Thursday, July 2, 2009

The Minimalist's Assertions

The other day, Linux Today had a news item linking to this site. Yet another blog link of someone shouting at the ether that somehow made the news. Maybe I'm just jealous I don't make the news; that's good though, that means I'm still undiscovered and real. I'm not sure this particular piece should have because the points given are so hackneyed it's not even annoying anymore. It did make me think about the overall philosophy though. Why do the supporters of the minimal distros keep beating the same drum over and over?

The points this guys presents:

1. A slower release cycle.
2. Speed.
3. Stability.
4. Minimalist install.
I'll skip his last point about the brown color scheme because that's too much of a personal opinion thing.

I think his points are valid from a narrow point of view of a technology enthusiast, but my argument is that for the everyday user or even the lazy technologist like myself, these aren't all that important. We want an easy-to-use box that gets out of the way to let us do more important things, like waste time on Gmail.

These are obviously important to the community because, as I said, these points get reiterated every so often, but why? I have to wonder if it is because the new users coming into Linux are not interested in the "hardcore" distros and the people who love them are feeling threatened. Ubuntu, SUSE, PCLinuxOS, and others are all expanding the Linux audience and I am extremely excited about this. I think that the nerd market already knows about Linux and has been using it, so these new users will more and more become, by a large percentage, casual or non-tech people. And this means that Slackware and the like will continue to be pushed to the fringes, which always brings up the problem of irrelevancy over the horizon and exodus of developers/users. Yes, these casual people could eventually desire to learn more and try something like Slack, but let's be honest in the fact that this probably will not happen. Ease of use is number one for a lot of people and I think that's truly the divide between Slack and Ubuntu (and others that fall in each category).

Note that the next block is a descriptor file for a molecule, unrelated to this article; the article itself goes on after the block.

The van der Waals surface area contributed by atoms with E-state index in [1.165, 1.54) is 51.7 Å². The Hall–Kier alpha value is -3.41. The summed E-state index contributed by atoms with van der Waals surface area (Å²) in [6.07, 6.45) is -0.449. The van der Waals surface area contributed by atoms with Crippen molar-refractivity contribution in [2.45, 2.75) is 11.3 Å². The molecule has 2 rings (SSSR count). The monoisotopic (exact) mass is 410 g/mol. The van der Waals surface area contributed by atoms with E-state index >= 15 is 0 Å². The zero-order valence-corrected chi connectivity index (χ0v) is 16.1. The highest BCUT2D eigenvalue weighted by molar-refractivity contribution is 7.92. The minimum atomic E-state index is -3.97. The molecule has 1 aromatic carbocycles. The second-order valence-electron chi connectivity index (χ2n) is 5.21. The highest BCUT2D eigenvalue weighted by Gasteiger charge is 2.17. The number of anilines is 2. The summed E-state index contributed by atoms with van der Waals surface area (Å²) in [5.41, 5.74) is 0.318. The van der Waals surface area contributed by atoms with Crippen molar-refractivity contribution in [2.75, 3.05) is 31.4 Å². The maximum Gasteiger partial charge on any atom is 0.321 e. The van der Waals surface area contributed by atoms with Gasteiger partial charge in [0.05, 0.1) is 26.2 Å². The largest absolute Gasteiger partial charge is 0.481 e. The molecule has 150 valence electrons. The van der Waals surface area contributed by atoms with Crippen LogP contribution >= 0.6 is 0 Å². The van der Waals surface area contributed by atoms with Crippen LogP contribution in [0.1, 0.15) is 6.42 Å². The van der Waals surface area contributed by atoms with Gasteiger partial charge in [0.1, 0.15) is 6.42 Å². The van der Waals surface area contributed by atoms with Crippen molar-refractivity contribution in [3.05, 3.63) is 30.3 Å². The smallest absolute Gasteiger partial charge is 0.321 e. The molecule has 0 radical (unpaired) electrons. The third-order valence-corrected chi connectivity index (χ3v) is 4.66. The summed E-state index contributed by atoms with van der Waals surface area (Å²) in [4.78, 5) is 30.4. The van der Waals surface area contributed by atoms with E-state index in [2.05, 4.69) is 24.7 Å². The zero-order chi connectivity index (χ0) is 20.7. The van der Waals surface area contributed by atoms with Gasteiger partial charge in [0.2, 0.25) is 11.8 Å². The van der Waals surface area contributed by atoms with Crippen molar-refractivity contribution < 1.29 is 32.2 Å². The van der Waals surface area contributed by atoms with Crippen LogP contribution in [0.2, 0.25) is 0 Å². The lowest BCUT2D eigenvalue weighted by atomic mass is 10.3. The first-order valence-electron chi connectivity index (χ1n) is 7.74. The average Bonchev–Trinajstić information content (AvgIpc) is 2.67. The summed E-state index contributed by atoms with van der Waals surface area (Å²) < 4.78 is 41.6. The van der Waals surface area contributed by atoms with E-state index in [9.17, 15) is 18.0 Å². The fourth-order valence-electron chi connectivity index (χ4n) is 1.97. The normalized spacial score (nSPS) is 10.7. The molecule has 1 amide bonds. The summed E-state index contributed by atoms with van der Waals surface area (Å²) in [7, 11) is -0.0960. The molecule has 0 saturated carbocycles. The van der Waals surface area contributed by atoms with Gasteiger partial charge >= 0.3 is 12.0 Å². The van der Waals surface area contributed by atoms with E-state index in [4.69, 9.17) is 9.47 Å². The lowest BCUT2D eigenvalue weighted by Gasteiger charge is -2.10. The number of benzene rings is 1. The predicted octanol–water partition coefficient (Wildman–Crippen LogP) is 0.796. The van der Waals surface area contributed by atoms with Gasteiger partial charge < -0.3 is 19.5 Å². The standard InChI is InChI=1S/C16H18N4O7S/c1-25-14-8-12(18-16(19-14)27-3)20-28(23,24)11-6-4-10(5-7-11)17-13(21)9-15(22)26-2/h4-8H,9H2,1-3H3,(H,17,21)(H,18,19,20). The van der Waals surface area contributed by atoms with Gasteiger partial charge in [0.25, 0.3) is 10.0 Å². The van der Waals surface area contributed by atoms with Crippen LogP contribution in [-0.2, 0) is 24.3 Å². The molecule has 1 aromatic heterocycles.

To give a personal anecdote, I've been using Linux for many years now, have a graduate degree in computer science, and generally am patient enough with misbehaving technology to root out the problem and fix it. Twice now I've gotten the gumption to install Arch because I'll be in control. I'll make the decisions. It'll be MY computer. I'll "learn Linux" instead of "learn Ubuntu." But what happens is I get tired of messing with the OS instead of messing with whatever I'm trying to accomplish. I will admit my second go at Arch was much quicker and seemed to have a little more automagical configuration than I remembered from the first install. There is a fine line that Arch (Slack, etc.) take a small step over in pushing things onto the user that should happen automagically because it just doesn't matter. Setting up hardware is the best example I can give here: I don't care how my sound card is configured, just do it so I don't have to figure out that I have to unmute some channel in the command-line alsamixer.

But that's the beauty of Linux distros, there's something for everyone.

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